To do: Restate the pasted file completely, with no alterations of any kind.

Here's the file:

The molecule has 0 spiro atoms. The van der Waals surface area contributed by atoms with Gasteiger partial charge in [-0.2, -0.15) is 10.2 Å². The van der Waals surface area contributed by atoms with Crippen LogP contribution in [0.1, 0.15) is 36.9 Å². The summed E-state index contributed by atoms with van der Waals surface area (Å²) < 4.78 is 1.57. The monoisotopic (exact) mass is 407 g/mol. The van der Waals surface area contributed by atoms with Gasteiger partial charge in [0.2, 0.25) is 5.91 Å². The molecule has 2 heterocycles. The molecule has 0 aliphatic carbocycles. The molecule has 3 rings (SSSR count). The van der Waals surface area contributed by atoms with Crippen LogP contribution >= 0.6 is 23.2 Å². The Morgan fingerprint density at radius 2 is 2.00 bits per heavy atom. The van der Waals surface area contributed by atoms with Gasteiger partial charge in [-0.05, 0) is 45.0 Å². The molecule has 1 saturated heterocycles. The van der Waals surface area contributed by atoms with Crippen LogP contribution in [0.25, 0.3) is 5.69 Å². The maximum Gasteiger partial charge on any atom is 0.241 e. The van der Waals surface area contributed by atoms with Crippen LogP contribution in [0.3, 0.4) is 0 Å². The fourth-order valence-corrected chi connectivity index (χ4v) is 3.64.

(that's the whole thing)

The molecule has 0 spiro atoms. The van der Waals surface area contributed by atoms with Gasteiger partial charge in [-0.2, -0.15) is 10.2 Å². The van der Waals surface area contributed by atoms with Crippen LogP contribution in [0.1, 0.15) is 36.9 Å². The summed E-state index contributed by atoms with van der Waals surface area (Å²) < 4.78 is 1.57. The monoisotopic (exact) mass is 407 g/mol. The van der Waals surface area contributed by atoms with Gasteiger partial charge in [0.2, 0.25) is 5.91 Å². The molecule has 2 heterocycles. The molecule has 0 aliphatic carbocycles. The molecule has 3 rings (SSSR count). The van der Waals surface area contributed by atoms with Crippen LogP contribution >= 0.6 is 23.2 Å². The Morgan fingerprint density at radius 2 is 2.00 bits per heavy atom. The van der Waals surface area contributed by atoms with Gasteiger partial charge in [-0.05, 0) is 45.0 Å². The molecule has 1 saturated heterocycles. The van der Waals surface area contributed by atoms with Crippen LogP contribution in [0.25, 0.3) is 5.69 Å². The maximum Gasteiger partial charge on any atom is 0.241 e. The van der Waals surface area contributed by atoms with Crippen LogP contribution in [0.3, 0.4) is 0 Å². The fourth-order valence-corrected chi connectivity index (χ4v) is 3.64.